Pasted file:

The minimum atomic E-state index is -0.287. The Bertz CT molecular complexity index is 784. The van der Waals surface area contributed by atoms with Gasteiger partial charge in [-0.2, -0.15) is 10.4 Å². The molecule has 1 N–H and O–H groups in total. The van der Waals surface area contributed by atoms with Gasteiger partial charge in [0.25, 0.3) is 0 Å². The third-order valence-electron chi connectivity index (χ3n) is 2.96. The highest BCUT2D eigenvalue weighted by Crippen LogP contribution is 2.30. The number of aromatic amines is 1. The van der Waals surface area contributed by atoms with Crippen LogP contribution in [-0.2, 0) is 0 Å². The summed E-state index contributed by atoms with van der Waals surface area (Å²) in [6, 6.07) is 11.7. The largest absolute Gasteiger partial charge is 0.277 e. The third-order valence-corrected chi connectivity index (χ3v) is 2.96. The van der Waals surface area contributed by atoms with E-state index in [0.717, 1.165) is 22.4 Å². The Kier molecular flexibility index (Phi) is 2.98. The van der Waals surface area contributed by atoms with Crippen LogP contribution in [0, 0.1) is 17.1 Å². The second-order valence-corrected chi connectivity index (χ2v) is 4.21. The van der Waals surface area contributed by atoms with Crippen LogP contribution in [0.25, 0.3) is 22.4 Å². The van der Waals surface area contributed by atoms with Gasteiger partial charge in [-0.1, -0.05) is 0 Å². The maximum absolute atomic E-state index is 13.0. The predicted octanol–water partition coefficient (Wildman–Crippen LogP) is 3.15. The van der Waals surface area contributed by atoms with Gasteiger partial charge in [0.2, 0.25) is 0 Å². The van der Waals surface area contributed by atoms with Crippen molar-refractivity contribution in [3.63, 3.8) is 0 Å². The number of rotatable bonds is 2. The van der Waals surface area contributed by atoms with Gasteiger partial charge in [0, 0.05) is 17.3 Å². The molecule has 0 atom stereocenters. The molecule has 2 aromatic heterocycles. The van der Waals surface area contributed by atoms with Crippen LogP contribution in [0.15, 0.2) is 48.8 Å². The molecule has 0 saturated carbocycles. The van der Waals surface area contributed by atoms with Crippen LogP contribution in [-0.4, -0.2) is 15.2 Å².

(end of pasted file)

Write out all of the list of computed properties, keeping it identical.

The minimum atomic E-state index is -0.287. The Bertz CT molecular complexity index is 784. The van der Waals surface area contributed by atoms with Gasteiger partial charge in [-0.2, -0.15) is 10.4 Å². The molecule has 1 N–H and O–H groups in total. The van der Waals surface area contributed by atoms with Gasteiger partial charge in [0.25, 0.3) is 0 Å². The third-order valence-electron chi connectivity index (χ3n) is 2.96. The highest BCUT2D eigenvalue weighted by Crippen LogP contribution is 2.30. The number of aromatic amines is 1. The van der Waals surface area contributed by atoms with Crippen LogP contribution in [-0.2, 0) is 0 Å². The summed E-state index contributed by atoms with van der Waals surface area (Å²) in [6, 6.07) is 11.7. The largest absolute Gasteiger partial charge is 0.277 e. The third-order valence-corrected chi connectivity index (χ3v) is 2.96. The van der Waals surface area contributed by atoms with E-state index in [0.717, 1.165) is 22.4 Å². The Kier molecular flexibility index (Phi) is 2.98. The van der Waals surface area contributed by atoms with Crippen LogP contribution in [0, 0.1) is 17.1 Å². The second-order valence-corrected chi connectivity index (χ2v) is 4.21. The van der Waals surface area contributed by atoms with Crippen LogP contribution in [0.25, 0.3) is 22.4 Å². The van der Waals surface area contributed by atoms with Gasteiger partial charge in [-0.1, -0.05) is 0 Å². The maximum absolute atomic E-state index is 13.0. The predicted octanol–water partition coefficient (Wildman–Crippen LogP) is 3.15. The van der Waals surface area contributed by atoms with Gasteiger partial charge in [0.2, 0.25) is 0 Å². The van der Waals surface area contributed by atoms with Crippen molar-refractivity contribution in [3.63, 3.8) is 0 Å². The number of rotatable bonds is 2. The van der Waals surface area contributed by atoms with Gasteiger partial charge in [0, 0.05) is 17.3 Å². The molecule has 0 atom stereocenters. The molecule has 2 aromatic heterocycles. The van der Waals surface area contributed by atoms with Crippen LogP contribution in [0.15, 0.2) is 48.8 Å². The molecule has 0 saturated carbocycles. The van der Waals surface area contributed by atoms with Crippen LogP contribution in [-0.4, -0.2) is 15.2 Å².